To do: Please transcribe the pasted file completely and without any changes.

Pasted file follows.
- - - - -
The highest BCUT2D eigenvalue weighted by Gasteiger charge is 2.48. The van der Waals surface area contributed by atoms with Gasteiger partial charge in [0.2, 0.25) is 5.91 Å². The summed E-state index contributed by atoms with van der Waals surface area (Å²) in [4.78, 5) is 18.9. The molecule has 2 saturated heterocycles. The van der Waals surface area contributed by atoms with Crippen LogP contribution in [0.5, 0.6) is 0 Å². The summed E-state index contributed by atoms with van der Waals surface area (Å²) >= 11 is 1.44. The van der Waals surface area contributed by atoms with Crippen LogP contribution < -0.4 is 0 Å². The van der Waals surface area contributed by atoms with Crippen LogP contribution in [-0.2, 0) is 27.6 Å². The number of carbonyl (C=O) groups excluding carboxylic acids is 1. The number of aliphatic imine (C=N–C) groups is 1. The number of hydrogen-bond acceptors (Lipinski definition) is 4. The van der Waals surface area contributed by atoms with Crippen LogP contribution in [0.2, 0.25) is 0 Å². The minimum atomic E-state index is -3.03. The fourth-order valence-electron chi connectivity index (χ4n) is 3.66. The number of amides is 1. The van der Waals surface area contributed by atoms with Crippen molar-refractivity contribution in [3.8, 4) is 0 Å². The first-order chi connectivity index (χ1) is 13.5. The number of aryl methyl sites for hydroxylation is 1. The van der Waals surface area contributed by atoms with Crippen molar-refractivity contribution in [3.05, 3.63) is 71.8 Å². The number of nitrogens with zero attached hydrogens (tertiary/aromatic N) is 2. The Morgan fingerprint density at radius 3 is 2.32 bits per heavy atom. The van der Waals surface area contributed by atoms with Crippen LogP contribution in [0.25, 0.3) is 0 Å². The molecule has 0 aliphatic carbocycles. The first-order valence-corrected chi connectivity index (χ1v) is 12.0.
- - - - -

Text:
The highest BCUT2D eigenvalue weighted by Gasteiger charge is 2.48. The van der Waals surface area contributed by atoms with Gasteiger partial charge in [0.2, 0.25) is 5.91 Å². The summed E-state index contributed by atoms with van der Waals surface area (Å²) in [4.78, 5) is 18.9. The molecule has 2 saturated heterocycles. The van der Waals surface area contributed by atoms with Crippen LogP contribution in [0.5, 0.6) is 0 Å². The summed E-state index contributed by atoms with van der Waals surface area (Å²) >= 11 is 1.44. The van der Waals surface area contributed by atoms with Crippen LogP contribution < -0.4 is 0 Å². The van der Waals surface area contributed by atoms with Crippen LogP contribution in [-0.2, 0) is 27.6 Å². The number of carbonyl (C=O) groups excluding carboxylic acids is 1. The number of aliphatic imine (C=N–C) groups is 1. The number of hydrogen-bond acceptors (Lipinski definition) is 4. The van der Waals surface area contributed by atoms with Crippen LogP contribution in [0.2, 0.25) is 0 Å². The minimum atomic E-state index is -3.03. The fourth-order valence-electron chi connectivity index (χ4n) is 3.66. The number of amides is 1. The van der Waals surface area contributed by atoms with Crippen molar-refractivity contribution in [3.8, 4) is 0 Å². The first-order chi connectivity index (χ1) is 13.5. The number of aryl methyl sites for hydroxylation is 1. The van der Waals surface area contributed by atoms with Crippen molar-refractivity contribution in [3.05, 3.63) is 71.8 Å². The number of nitrogens with zero attached hydrogens (tertiary/aromatic N) is 2. The Morgan fingerprint density at radius 3 is 2.32 bits per heavy atom. The van der Waals surface area contributed by atoms with Crippen LogP contribution in [0.25, 0.3) is 0 Å². The molecule has 0 aliphatic carbocycles. The first-order valence-corrected chi connectivity index (χ1v) is 12.0.